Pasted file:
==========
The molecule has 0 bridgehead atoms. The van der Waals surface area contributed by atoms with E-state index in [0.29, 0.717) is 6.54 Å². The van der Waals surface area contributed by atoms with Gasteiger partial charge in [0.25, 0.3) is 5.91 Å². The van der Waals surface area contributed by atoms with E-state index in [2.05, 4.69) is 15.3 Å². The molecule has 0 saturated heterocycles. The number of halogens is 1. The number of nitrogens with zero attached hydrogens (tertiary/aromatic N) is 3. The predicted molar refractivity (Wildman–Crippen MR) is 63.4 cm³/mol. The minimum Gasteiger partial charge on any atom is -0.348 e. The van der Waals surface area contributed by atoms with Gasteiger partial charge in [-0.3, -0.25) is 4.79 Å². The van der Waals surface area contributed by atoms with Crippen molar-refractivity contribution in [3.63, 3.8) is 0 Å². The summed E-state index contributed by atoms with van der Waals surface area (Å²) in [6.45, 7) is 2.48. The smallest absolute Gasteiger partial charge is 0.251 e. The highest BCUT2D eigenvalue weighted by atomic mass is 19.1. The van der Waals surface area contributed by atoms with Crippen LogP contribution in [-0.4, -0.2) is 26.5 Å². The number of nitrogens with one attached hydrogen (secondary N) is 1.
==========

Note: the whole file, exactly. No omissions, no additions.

The molecule has 0 bridgehead atoms. The van der Waals surface area contributed by atoms with E-state index in [0.29, 0.717) is 6.54 Å². The van der Waals surface area contributed by atoms with Gasteiger partial charge in [0.25, 0.3) is 5.91 Å². The van der Waals surface area contributed by atoms with E-state index in [2.05, 4.69) is 15.3 Å². The molecule has 0 saturated heterocycles. The number of halogens is 1. The number of nitrogens with zero attached hydrogens (tertiary/aromatic N) is 3. The predicted molar refractivity (Wildman–Crippen MR) is 63.4 cm³/mol. The minimum Gasteiger partial charge on any atom is -0.348 e. The van der Waals surface area contributed by atoms with Gasteiger partial charge in [-0.3, -0.25) is 4.79 Å². The van der Waals surface area contributed by atoms with Crippen molar-refractivity contribution in [3.63, 3.8) is 0 Å². The summed E-state index contributed by atoms with van der Waals surface area (Å²) in [6.45, 7) is 2.48. The smallest absolute Gasteiger partial charge is 0.251 e. The highest BCUT2D eigenvalue weighted by atomic mass is 19.1. The van der Waals surface area contributed by atoms with Crippen LogP contribution in [-0.4, -0.2) is 26.5 Å². The number of nitrogens with one attached hydrogen (secondary N) is 1.